Exclusive: Watch COS and Studio Swine's Strange and Beautiful New Project

Bubbles burst on a model
Studio Swine's installation for Salon del Mobile in partnership with Cos sees smoke-filled bubbles bounce off clothes and break on skin. Cos

Updated | People will tell you that Milan's Salone del Mobile is a furniture show of epic proportions—the largest trade fair of its kind. They'll tell you it's where you can see some of the best design in the world, from some of the greatest designers in the world.

Those people are liars.

Salone del Mobile is a test. Specifically, a test of your design-savviness. Sure, you know your Eames from your Corbusier, but what about your Daphna Laurens from your Neri & Hu? Who is Naoto Fukasawa and what does Tipic make?

A brand you might know a little better is COS. Preparing for its sixth year of sponsoring cutting-edge, talking-point installations at Salone del Mobile, the clothing company continues to impress the design cognoscenti. On April 4, when this year's fair opens, it will reveal its installation in partnership with the London design duo Studio Swine. Can't wait till then? Newsweek has the first look (see above) at the multi-sensory project. Go ahead and watch it, we'll wait.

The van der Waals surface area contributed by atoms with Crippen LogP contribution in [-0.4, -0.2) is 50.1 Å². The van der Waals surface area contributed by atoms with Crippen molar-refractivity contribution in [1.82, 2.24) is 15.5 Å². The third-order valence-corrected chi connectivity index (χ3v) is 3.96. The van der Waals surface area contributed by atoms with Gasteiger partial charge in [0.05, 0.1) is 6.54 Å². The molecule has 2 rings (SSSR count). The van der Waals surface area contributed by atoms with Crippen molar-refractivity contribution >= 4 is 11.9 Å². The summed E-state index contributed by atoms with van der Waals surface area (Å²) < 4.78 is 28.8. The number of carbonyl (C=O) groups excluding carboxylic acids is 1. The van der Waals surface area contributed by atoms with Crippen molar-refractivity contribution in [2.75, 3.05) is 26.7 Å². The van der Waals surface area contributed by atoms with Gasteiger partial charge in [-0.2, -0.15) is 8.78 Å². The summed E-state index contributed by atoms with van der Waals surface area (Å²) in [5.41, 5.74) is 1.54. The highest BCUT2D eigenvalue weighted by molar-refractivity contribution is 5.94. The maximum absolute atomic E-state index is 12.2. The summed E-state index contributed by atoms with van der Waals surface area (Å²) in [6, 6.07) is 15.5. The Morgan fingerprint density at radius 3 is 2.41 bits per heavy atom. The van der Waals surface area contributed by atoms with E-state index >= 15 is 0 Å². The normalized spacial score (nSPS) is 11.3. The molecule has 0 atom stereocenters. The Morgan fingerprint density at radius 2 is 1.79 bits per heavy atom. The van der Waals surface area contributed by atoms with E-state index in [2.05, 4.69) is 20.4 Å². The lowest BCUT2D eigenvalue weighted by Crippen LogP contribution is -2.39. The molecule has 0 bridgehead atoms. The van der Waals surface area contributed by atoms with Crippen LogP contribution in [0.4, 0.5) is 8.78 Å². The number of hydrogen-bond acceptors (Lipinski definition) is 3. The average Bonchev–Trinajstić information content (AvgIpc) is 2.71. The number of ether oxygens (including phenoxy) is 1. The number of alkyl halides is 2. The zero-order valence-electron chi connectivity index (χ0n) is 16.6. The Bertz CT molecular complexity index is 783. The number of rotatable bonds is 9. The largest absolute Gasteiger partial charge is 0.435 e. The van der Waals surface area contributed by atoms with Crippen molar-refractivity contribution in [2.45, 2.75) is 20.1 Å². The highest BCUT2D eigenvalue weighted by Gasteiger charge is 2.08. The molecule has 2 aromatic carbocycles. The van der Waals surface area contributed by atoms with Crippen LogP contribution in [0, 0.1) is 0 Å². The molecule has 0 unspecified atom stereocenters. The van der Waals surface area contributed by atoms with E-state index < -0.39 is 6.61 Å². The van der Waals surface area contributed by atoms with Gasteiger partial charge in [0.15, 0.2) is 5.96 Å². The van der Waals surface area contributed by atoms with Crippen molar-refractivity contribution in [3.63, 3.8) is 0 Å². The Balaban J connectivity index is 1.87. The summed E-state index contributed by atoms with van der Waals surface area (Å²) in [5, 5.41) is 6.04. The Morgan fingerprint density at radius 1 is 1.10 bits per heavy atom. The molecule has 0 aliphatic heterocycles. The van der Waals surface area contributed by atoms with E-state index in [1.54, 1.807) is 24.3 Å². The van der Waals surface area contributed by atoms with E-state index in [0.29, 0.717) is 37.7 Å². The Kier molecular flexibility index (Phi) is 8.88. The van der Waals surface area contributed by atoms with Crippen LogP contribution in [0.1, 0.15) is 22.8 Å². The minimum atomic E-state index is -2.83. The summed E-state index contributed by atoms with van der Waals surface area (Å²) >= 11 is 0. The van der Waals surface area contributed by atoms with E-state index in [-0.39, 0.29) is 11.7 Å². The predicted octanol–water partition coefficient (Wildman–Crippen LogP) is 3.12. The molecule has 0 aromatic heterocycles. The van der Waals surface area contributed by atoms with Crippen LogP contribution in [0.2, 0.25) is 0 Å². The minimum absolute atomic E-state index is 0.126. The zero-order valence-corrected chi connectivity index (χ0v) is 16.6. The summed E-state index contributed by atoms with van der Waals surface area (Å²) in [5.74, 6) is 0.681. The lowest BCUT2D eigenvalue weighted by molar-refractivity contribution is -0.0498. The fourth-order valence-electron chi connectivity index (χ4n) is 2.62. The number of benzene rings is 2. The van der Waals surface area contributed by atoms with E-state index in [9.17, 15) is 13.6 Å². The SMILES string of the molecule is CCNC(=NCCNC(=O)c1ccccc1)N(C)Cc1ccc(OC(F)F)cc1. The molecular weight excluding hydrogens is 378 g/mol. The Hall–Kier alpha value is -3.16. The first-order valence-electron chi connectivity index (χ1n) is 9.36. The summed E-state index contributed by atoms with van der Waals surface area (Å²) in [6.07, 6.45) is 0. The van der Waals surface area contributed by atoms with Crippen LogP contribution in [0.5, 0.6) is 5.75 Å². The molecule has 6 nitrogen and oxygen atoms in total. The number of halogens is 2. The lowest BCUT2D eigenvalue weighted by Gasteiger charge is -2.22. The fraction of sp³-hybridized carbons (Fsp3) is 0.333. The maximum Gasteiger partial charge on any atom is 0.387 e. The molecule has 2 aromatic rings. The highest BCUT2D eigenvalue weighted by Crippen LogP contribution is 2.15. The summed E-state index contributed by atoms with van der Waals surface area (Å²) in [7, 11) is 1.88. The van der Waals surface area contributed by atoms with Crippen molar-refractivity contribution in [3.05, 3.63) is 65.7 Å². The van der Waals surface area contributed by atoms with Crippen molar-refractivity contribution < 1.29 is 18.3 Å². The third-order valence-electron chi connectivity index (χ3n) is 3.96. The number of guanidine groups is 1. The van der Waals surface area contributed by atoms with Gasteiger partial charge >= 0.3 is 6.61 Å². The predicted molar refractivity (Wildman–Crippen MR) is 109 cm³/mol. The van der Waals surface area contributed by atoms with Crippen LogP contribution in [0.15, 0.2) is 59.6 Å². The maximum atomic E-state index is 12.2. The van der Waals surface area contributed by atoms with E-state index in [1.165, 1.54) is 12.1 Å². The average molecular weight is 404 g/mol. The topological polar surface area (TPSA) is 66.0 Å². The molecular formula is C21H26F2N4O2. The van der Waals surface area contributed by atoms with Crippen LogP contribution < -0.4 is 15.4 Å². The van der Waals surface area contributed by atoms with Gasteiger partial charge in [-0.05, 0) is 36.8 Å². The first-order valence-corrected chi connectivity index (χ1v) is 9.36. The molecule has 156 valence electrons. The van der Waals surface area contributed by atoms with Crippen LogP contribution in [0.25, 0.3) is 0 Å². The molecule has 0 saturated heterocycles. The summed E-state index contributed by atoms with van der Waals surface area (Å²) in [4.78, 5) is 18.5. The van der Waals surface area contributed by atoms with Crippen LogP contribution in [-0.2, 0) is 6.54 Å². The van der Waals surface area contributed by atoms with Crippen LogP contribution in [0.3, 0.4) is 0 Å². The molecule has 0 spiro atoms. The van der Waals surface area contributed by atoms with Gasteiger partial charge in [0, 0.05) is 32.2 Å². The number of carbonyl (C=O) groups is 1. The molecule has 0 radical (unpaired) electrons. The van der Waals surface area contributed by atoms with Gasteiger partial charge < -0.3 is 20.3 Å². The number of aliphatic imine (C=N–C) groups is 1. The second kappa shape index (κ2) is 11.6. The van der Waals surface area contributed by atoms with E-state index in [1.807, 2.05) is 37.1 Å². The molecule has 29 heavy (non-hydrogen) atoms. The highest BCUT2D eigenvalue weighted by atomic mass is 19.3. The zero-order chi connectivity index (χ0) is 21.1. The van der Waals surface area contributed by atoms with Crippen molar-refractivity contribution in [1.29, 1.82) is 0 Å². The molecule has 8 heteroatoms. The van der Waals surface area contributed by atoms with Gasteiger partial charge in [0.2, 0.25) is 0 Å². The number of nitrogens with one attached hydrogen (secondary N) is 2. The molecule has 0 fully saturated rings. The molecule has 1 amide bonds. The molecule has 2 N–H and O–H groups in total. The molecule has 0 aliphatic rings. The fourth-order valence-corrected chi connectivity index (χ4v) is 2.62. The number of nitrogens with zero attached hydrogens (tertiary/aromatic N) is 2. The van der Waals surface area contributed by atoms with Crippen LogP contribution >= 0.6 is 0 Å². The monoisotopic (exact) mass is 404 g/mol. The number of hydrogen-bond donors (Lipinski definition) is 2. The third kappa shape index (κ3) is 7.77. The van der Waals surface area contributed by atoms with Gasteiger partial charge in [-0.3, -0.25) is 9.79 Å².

The video is only a taster, however. In the full installation, the mist-filled bubbles will fall from a giant tree-like sculpture erected inside Milan's Cinema Arti, a derelict theater from the 1930s. Through some kind of technical wizardry—which neither Studio Swine nor COS are willing to reveal—the bubbles bounce harmlessly off clothes; but upon contact with skin, they burst, releasing their smoky contents like breath in cold air.

This is typical of Studio Swine's work, which—using film, sculpture and objects—often focuses on the intersection of nature and industry, as well as the sustainability of the earth's resources.

It's easy to see these themes in the Salone del Mobile installation. The light, white bubbles are intended to evoke falling blossoms—a nod to Japan's cherry blossom sakura festivals and, perhaps, the heritage of Azusa Murakami, one half of Studio Swine.

That the blossoms disintegrate into nothing evokes, according to Murakami and her partner Alexander Groves, the changing seasons, the ephemerality inherent in nature. But since the bubbles break only when they touch skin, you could interpret the installation as a comment on man's often negative interactions with the natural world. Murakami and Groves, however, don't want you to dwell on the negatives.''We wanted to create an installation that could offer a moment of contemplation," the duo told the press. "For us, this idea has such universal beauty. We aim to create a democratic experience which brings people together." Which, come April 4, it probably will. Because you don't need to be a design know-all to enjoy gliding around in a room full of bubbles.

Correction: This article originally incorrectly stated that the bubbles are filled with smoke when they are in fact filled with mist.